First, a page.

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Plans to restore Princess Street beach access proceeding, with study phase to be completed by end of the year

A view from Princess Street near a beach accessway that is in the process of being restored.
A view from Princess Street near a beach accessway that is in the process of being restored.
(Ashley Mackin-Solomon)

The Environmental Center of San Diego in coming weeks will complete the study phase of a project to reestablish a beach access trail from La Jolla’s Princess Street.

Once the research is complete, work can begin on the design and construction of a path that would restore public access to a stretch of the shoreline isolated by development for decades.

Environmental Center spokeswoman Pam Heatherington told the La Jolla Light that studies relating to the site, marine hazards, tsunami risk, archaeology, marine habitats, biological impacts and other factors have been completed and she is waiting for a geotechnical report to be finalized.

“The geotechnical study will hopefully be finished by the end of the year,” she said. “It’s taking the longest, but it’s one of the most important ones. The studies will go to the design team and once they get hold of them, they will get structural engineering input for a final design.”

Heatherington also said a plan is being developed to have Native American oversight in case any artifacts are discovered during site visits.

“So far, our archaeological team didn’t find anything, but we all know it’s the Spindrift Site [which is recognized by the city of San Diego as having Kumeyaay significance because of artifacts found there] and anything is possible,” she said.

A gate blocks what was a beach accessway from Princess Street.
A gate blocks what was a beach accessway from Princess Street.
(Ashley Mackin-Solomon)

Within a month, the Environmental Center will begin fundraising for design, construction and management of the trail, Heatherington said.

“Donations are coming in slow, but we haven’t been aggressive with our fundraising,” she said. “The trail needs to be managed and monitored once it’s built, so we are hoping for an endowment that would carry into the future. We want to have that in place by the time it opens.”

In the new year, she said, work will begin to design the trail and staircase and find a contractor to build it. “There are beach access stairways up and down the coast, so we know there are people that can do that,” Heatherington said. “We just need to find the right person.”

She previously said the intent is for the trail to be natural in its appearance.

“We decided, as far as the steps go, to have four platforms so people can rest coming up and down,” she said. “We’re not going to have railings, so it is going to be less obstructive. We want it to blend in with the area.”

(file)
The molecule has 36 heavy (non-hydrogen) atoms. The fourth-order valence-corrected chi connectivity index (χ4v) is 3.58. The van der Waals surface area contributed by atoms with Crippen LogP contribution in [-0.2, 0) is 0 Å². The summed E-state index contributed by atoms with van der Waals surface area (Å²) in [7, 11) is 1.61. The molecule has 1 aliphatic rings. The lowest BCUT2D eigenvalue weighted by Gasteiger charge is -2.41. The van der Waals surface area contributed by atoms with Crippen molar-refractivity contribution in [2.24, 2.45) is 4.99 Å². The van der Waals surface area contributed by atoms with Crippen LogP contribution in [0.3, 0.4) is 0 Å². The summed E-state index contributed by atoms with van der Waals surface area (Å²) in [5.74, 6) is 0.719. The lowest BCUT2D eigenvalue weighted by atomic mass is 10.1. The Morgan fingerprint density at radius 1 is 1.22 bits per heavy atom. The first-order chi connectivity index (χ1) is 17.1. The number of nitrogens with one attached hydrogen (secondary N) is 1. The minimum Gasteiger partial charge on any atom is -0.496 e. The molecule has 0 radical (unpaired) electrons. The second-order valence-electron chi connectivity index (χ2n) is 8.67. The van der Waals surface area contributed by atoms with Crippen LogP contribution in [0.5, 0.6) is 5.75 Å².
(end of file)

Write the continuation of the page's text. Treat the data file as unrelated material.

When the project was reviewed by local groups in recent years, many emphasized having a natural appearance.

“You always want it to go more quickly than it does, but there is a lot of excitement surrounding this project.”

— Pam Heatherington, Environmental Center of San Diego

The Princess Street Coastal Access Trail has been the subject of a 40-plus-year effort by the community and the California Coastal Commission to protect and restore the trail, which had been used since the early 1900s as a path to the beach by fishermen, divers and surfers.

Until 1979, the trail provided a point of entry to what is now known as the San Diego-La Jolla Underwater Park and the Matlahuayl State Marine Reserve. But the accessway was closed by a locked gate posted when the then-property owner built a house.

Since that time, the Coastal Commission has requested that a public access easement be dedicated, and litigation by subsequent property owners arguing against it was denied in court.

“The historic Princess Street Coastal Access Trail is a valued asset for my constituents and the surrounding ecosystem,” according to San Diego City Councilman Joe LaCava, whose District 1 includes La Jolla. “Our beaches are precious to the community of La Jolla, and public access to them is of utmost importance.”

The project has been endorsed by San Diego County Board of Supervisors Chairman Nathan Fletcher, the San Diego chapter of the Surfrider Foundation, La Jolla Park & Beaches, Windansea Surf Club and San Diego Dive Club.

“You always want it to go more quickly than it does, but there is a lot of excitement surrounding this project,” Heatherington said.

Learn more at bit.ly/3AuyjYp. ◆